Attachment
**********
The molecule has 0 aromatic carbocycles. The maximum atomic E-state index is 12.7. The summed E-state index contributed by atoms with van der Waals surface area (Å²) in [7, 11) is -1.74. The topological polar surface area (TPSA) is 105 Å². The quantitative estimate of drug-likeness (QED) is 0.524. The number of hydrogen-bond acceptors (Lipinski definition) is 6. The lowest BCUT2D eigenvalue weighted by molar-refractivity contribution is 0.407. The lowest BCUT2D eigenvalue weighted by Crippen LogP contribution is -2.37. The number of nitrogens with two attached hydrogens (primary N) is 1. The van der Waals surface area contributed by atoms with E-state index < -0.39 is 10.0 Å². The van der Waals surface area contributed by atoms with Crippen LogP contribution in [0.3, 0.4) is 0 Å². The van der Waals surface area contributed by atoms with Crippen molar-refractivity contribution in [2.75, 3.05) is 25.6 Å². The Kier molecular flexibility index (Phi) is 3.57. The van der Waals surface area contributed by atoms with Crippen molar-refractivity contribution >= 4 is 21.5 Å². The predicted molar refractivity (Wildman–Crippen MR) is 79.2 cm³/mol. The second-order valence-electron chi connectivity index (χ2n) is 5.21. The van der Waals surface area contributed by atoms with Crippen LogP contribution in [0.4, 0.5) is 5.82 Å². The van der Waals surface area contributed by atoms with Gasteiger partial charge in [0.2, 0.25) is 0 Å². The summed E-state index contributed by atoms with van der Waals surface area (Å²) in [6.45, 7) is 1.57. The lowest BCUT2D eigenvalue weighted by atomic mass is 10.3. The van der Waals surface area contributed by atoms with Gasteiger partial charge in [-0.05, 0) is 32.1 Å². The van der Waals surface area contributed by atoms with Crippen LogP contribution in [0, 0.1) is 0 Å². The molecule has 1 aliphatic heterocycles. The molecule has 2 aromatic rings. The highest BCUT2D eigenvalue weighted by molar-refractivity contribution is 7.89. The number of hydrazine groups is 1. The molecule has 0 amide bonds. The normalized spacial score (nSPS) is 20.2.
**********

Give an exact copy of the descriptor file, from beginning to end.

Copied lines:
The molecule has 0 aromatic carbocycles. The maximum atomic E-state index is 12.7. The summed E-state index contributed by atoms with van der Waals surface area (Å²) in [7, 11) is -1.74. The topological polar surface area (TPSA) is 105 Å². The quantitative estimate of drug-likeness (QED) is 0.524. The number of hydrogen-bond acceptors (Lipinski definition) is 6. The lowest BCUT2D eigenvalue weighted by molar-refractivity contribution is 0.407. The lowest BCUT2D eigenvalue weighted by Crippen LogP contribution is -2.37. The number of nitrogens with two attached hydrogens (primary N) is 1. The van der Waals surface area contributed by atoms with E-state index < -0.39 is 10.0 Å². The van der Waals surface area contributed by atoms with Crippen LogP contribution in [0.3, 0.4) is 0 Å². The van der Waals surface area contributed by atoms with Crippen molar-refractivity contribution in [2.75, 3.05) is 25.6 Å². The Kier molecular flexibility index (Phi) is 3.57. The van der Waals surface area contributed by atoms with Crippen molar-refractivity contribution >= 4 is 21.5 Å². The predicted molar refractivity (Wildman–Crippen MR) is 79.2 cm³/mol. The second-order valence-electron chi connectivity index (χ2n) is 5.21. The van der Waals surface area contributed by atoms with Crippen LogP contribution in [0.4, 0.5) is 5.82 Å². The van der Waals surface area contributed by atoms with Gasteiger partial charge in [0.2, 0.25) is 0 Å². The summed E-state index contributed by atoms with van der Waals surface area (Å²) in [6.45, 7) is 1.57. The lowest BCUT2D eigenvalue weighted by atomic mass is 10.3. The van der Waals surface area contributed by atoms with Gasteiger partial charge in [-0.05, 0) is 32.1 Å². The van der Waals surface area contributed by atoms with Crippen LogP contribution in [0, 0.1) is 0 Å². The molecule has 1 aliphatic heterocycles. The molecule has 2 aromatic rings. The highest BCUT2D eigenvalue weighted by molar-refractivity contribution is 7.89. The number of hydrazine groups is 1. The molecule has 0 amide bonds. The normalized spacial score (nSPS) is 20.2.